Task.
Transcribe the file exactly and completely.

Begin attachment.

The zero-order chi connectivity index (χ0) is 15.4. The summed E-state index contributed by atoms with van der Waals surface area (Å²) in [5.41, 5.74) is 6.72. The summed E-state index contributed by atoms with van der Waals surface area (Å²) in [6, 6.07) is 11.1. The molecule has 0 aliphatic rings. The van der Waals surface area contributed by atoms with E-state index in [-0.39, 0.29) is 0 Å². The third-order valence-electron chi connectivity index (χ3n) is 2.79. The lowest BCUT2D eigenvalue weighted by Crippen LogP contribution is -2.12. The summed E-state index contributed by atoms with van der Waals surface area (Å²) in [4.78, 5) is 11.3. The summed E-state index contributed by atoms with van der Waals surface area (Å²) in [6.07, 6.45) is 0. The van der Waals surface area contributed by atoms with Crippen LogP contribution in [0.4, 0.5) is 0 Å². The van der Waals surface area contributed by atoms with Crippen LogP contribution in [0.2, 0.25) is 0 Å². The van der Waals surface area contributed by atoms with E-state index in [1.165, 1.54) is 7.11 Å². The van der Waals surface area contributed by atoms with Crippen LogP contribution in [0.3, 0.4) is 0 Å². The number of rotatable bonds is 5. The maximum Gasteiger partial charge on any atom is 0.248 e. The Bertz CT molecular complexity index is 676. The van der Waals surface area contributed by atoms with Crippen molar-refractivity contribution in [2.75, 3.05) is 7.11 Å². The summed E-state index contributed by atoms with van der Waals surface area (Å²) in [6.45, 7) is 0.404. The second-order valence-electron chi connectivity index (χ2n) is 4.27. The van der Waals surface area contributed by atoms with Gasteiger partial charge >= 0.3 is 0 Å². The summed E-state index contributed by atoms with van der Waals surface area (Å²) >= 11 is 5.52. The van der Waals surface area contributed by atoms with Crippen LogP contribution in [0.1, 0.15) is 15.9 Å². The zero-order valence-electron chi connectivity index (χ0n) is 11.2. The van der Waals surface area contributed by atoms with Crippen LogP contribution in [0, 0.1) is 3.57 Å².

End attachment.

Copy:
The zero-order chi connectivity index (χ0) is 15.4. The summed E-state index contributed by atoms with van der Waals surface area (Å²) in [5.41, 5.74) is 6.72. The summed E-state index contributed by atoms with van der Waals surface area (Å²) in [6, 6.07) is 11.1. The molecule has 0 aliphatic rings. The van der Waals surface area contributed by atoms with E-state index in [-0.39, 0.29) is 0 Å². The third-order valence-electron chi connectivity index (χ3n) is 2.79. The lowest BCUT2D eigenvalue weighted by Crippen LogP contribution is -2.12. The summed E-state index contributed by atoms with van der Waals surface area (Å²) in [4.78, 5) is 11.3. The summed E-state index contributed by atoms with van der Waals surface area (Å²) in [6.07, 6.45) is 0. The van der Waals surface area contributed by atoms with Crippen LogP contribution in [0.4, 0.5) is 0 Å². The van der Waals surface area contributed by atoms with Crippen LogP contribution in [0.2, 0.25) is 0 Å². The van der Waals surface area contributed by atoms with E-state index in [1.165, 1.54) is 7.11 Å². The van der Waals surface area contributed by atoms with Crippen LogP contribution in [0.3, 0.4) is 0 Å². The number of rotatable bonds is 5. The maximum Gasteiger partial charge on any atom is 0.248 e. The Bertz CT molecular complexity index is 676. The van der Waals surface area contributed by atoms with Crippen molar-refractivity contribution in [2.75, 3.05) is 7.11 Å². The summed E-state index contributed by atoms with van der Waals surface area (Å²) in [6.45, 7) is 0.404. The second-order valence-electron chi connectivity index (χ2n) is 4.27. The van der Waals surface area contributed by atoms with Gasteiger partial charge >= 0.3 is 0 Å². The summed E-state index contributed by atoms with van der Waals surface area (Å²) >= 11 is 5.52. The van der Waals surface area contributed by atoms with Crippen LogP contribution in [0.1, 0.15) is 15.9 Å². The zero-order valence-electron chi connectivity index (χ0n) is 11.2. The van der Waals surface area contributed by atoms with Crippen LogP contribution in [0, 0.1) is 3.57 Å².